So, I FINALLY wrote this post! I had so many people asking me what I use to wash my hair, what I recommend, etc. and I kept promising a post on this but procrastinated long enough. The truth is, I was busy trying different things since I kept running into different issues. The first issue I had was obviously the transition phase, where my hair was terrible no matter what I tried, then when that eased down I realized the issues I was still having were due to my hard water. So I started using distilled water, which may have been TOO soft for my hair type I later found out. It was still better than using my hard water, but using distilled water still made my hair feel a little weird which I’ll explain below. Finally, after being 7 months no-poo I found my wash! The one perfect thing that I had been searching for that would make my hair feel perfectly clean and shiny and soft, and the best part? I can use it with my hard water! Now that I feel like I’ve got a bit of a handle on this whole “no-poo” thing, I feel confident to tell you about some of the wash methods. These are arguably the most popular options that people use, although there are others. I’ll explain how to use each method, and my personal thoughts on it.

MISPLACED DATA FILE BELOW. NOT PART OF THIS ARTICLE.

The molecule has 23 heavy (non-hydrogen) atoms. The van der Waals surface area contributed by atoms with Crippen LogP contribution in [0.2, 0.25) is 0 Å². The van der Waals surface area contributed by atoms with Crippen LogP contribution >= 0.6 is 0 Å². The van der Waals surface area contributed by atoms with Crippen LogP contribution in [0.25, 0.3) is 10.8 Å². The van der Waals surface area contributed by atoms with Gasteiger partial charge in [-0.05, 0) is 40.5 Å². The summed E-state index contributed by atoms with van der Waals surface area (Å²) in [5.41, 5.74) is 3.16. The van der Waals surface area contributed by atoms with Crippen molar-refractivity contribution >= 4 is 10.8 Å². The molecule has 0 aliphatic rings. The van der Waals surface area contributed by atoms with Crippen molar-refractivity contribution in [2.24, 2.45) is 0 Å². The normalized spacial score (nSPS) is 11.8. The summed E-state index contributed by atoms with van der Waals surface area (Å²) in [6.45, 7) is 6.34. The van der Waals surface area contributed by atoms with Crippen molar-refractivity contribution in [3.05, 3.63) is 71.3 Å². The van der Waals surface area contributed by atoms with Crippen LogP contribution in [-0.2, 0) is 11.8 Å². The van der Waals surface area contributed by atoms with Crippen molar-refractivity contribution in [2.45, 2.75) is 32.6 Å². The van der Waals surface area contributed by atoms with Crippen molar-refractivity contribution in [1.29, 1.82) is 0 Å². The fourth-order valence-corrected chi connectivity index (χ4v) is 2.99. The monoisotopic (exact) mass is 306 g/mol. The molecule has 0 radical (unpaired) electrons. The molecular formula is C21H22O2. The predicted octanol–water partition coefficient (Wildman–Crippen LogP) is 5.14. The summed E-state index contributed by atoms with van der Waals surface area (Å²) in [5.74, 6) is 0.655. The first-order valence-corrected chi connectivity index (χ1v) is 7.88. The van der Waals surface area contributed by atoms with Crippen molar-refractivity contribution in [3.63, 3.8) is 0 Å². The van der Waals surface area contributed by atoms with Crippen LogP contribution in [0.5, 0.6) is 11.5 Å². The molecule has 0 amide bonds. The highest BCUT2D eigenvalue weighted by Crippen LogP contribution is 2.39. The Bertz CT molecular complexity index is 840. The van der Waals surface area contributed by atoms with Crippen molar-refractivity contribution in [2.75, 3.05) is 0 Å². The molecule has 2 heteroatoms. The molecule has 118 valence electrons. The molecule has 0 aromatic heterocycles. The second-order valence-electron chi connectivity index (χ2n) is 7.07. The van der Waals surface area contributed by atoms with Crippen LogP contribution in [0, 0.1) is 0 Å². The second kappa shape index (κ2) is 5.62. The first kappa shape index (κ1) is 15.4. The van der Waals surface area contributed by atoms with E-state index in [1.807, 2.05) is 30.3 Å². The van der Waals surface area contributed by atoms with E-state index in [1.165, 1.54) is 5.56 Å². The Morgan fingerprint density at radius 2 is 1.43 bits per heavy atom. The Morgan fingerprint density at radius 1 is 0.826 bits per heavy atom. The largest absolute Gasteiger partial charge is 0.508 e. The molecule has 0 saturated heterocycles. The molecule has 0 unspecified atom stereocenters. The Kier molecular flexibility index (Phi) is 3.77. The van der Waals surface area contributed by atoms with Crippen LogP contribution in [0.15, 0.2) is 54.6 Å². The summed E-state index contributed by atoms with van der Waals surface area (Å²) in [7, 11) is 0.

Please keep in mind that what works for me may not work for you. We all have different hair types, hair needs and different water that will all play a part in finding your favorite wash method! If it helps, I have long, thick, hair that tends to be dry/damaged on the bottom half (likely from a lifetime of using terrible hair products and heat styling) and smoother and more moisturized on the top half (that has grown out since stopping shampoo) that starts to get oily about 5-7 days after a wash. I wash my hair once a week and I have hard water.